Confidential exam information shared on social media by students
Thousands of Scottish school students have been exchanging confidential exam paper questions on social media platforms, including TikTok, it has been revealed.
Young people have been sharing with one another the contents of significant assessments run by schools that will determine their grades, following the cancellation of the Scottish Qualification Authority’s (SQA) national examinations due to Covid-19.
Because it is not a requirement for schools to deliver the assessments at the same time, students have been able to reveal exam questions in social media posts, triggering hundreds of conversations in the comments.
One post on TikTok – a popular video-sharing platform – showed the essay questions for Higher human biology and quickly garnered 15,000 likes and almost 4,000 comments.
In the comments below the video, one students “begs” for information on the Advanced Higher biology papers, while another writes “what was in the higher maths and chemistry paper”.
Another post read: “NAT5/higher if you have done a exam help other people out in the comments!!”
This comes after teachers last week complained that the exam replacement system is ‘a shambles’ and warned that students were already posting exam questions on social media.
In response to the news, which went viral among the teaching community after breaking yesterday morning, the SQA sent an email out to schools saying “it has been made aware of very serious incidents involving candidates sharing confidential assessment information on social media” and that it was “taking this matter very seriously.”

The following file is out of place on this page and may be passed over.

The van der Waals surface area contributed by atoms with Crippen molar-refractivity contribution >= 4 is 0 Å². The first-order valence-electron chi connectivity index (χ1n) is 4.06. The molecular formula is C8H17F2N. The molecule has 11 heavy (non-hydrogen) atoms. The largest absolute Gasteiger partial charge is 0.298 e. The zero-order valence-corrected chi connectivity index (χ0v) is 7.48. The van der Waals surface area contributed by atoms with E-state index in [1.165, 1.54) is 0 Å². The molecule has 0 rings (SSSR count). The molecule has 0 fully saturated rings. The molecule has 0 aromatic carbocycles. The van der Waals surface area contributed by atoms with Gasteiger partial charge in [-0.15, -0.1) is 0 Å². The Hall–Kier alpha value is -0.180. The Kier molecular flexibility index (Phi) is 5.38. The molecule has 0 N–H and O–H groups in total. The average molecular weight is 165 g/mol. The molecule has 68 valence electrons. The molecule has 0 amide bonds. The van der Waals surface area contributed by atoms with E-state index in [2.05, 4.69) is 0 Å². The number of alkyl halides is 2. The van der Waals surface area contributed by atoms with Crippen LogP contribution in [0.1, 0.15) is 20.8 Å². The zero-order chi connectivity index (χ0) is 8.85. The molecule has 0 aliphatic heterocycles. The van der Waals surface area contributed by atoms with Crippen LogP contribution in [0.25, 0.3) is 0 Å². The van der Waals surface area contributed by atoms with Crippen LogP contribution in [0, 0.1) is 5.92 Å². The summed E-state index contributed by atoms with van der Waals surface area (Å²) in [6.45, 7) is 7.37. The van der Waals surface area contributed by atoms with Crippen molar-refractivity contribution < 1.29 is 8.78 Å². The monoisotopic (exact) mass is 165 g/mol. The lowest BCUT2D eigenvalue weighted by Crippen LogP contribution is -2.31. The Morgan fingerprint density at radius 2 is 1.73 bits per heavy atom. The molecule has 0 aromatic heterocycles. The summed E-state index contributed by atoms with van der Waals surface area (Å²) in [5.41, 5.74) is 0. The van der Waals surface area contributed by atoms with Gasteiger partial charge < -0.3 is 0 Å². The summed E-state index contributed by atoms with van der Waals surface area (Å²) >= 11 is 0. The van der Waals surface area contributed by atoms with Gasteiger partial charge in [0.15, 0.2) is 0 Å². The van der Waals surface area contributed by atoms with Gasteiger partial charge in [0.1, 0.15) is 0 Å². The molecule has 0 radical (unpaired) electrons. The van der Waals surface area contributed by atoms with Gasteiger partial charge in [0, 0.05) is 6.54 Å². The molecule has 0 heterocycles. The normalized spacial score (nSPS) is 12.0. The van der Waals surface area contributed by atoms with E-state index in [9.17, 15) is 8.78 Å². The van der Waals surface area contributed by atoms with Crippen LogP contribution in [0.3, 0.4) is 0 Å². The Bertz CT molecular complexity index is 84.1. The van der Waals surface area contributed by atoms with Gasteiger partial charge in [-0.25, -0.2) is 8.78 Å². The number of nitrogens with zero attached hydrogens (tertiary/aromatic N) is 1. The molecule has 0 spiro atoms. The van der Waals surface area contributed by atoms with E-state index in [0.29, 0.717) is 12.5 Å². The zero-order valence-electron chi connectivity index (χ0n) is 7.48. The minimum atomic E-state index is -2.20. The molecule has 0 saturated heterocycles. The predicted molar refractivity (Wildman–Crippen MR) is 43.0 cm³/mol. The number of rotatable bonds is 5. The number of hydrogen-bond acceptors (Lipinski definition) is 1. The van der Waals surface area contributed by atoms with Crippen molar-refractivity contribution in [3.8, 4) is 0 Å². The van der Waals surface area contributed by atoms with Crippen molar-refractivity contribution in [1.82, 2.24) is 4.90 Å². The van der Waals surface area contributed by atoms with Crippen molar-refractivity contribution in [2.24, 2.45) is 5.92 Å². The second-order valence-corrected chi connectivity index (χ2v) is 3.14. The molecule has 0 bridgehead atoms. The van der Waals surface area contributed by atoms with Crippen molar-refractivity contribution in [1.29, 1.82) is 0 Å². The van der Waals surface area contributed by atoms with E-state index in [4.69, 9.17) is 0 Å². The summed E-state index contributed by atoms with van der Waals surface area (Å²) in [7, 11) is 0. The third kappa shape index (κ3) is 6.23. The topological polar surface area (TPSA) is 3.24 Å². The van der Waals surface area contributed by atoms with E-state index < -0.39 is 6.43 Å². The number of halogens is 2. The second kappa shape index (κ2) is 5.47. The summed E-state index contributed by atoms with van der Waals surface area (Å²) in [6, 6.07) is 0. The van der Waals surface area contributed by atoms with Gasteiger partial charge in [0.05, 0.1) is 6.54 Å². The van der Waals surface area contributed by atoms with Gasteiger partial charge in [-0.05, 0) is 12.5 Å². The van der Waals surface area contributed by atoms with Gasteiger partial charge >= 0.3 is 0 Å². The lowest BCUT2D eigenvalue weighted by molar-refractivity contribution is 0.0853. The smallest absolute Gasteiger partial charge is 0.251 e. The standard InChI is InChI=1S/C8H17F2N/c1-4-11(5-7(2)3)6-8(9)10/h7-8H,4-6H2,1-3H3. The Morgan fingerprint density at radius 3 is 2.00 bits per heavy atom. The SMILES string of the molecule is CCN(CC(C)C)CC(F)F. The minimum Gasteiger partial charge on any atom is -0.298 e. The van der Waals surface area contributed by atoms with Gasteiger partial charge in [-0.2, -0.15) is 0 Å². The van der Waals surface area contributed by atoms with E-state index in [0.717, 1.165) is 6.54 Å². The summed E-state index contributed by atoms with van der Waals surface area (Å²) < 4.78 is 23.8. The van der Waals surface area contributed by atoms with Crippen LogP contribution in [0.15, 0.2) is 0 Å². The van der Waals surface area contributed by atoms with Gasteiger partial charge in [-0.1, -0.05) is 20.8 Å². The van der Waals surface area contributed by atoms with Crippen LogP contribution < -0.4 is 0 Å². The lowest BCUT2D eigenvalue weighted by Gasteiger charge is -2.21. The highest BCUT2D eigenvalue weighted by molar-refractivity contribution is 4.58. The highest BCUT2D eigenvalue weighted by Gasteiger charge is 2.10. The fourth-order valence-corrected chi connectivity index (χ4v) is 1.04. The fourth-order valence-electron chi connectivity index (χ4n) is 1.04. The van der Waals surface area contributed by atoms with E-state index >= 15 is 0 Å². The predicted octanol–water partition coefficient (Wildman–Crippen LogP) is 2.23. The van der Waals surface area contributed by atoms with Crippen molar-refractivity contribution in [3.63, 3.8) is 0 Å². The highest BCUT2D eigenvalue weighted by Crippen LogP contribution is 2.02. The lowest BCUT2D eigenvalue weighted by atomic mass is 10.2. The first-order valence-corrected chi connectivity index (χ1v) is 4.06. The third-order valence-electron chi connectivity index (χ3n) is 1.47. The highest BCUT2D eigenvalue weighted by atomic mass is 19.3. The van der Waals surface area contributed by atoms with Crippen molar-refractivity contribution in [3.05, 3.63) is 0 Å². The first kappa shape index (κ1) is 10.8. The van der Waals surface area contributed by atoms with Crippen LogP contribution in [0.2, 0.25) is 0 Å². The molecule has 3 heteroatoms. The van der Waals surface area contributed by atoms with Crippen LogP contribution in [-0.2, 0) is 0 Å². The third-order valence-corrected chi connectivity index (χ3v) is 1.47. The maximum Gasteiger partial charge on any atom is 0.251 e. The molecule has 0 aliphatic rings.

Despite this statement, there are seemingly no plans to change or replace the assessment programme.
An SQA spokesperson said: “The security and confidentiality of assessment material protects its integrity and helps ensure fairness to all learners. SQA has provided secure assessment materials to help teachers and lecturers gather evidence for provisional results, if they choose to use them.
“Teachers and lecturers have the flexibility to decide how and when to use these materials, which can be used in part or in their entirety. However, we are taking these incidents very seriously and are contacting schools and colleges to ensure that posts are removed as soon as possible.”
When asked how students will be penalised for engaging in malpractice, the SQA spokesperson said:
“SQA has reminded schools and colleges of the guidance provided last month regarding the security and confidentiality of assessment materials. Learners should also be reminded that they must not discuss or share the content of such materials.
“As National 5, Higher and Advanced Higher qualifications are being assessed internally this year, any malpractice concerns will be managed by schools and colleges. If a school or college is made aware of a potential case of malpractice, not only should they notify SQA, but also apply their own malpractice procedures as quickly as possible.”
Teachers took to Twitter to express their frustration with the SQA, including English teacher and education journalist James McEnaney.
He said: “What penalities are they proposing exactly? Should a student be failed because they talked about the content of an exam after they sat it? It’s an utterly ridiculous position to adopt and if they don’t know that they’re even more useless than even I thought.
“The SQA has treated pupils (and teachers) with complete contempt throughout the pandemic, harming their mental health in the process. And now it wants to see them punished so they can again dodge responsibility for their own incompetence.”
In response to his tweet, Miss Stark, a physics teacher, said: “Absolutely ridiculous. Have we to monitor their social media? We can remind and instruct them regularly but how on Earth are we as classroom teachers supposed to manage this?”
Another teacher, confused, asked: “What are these malpractice procedures we are supposed to have?”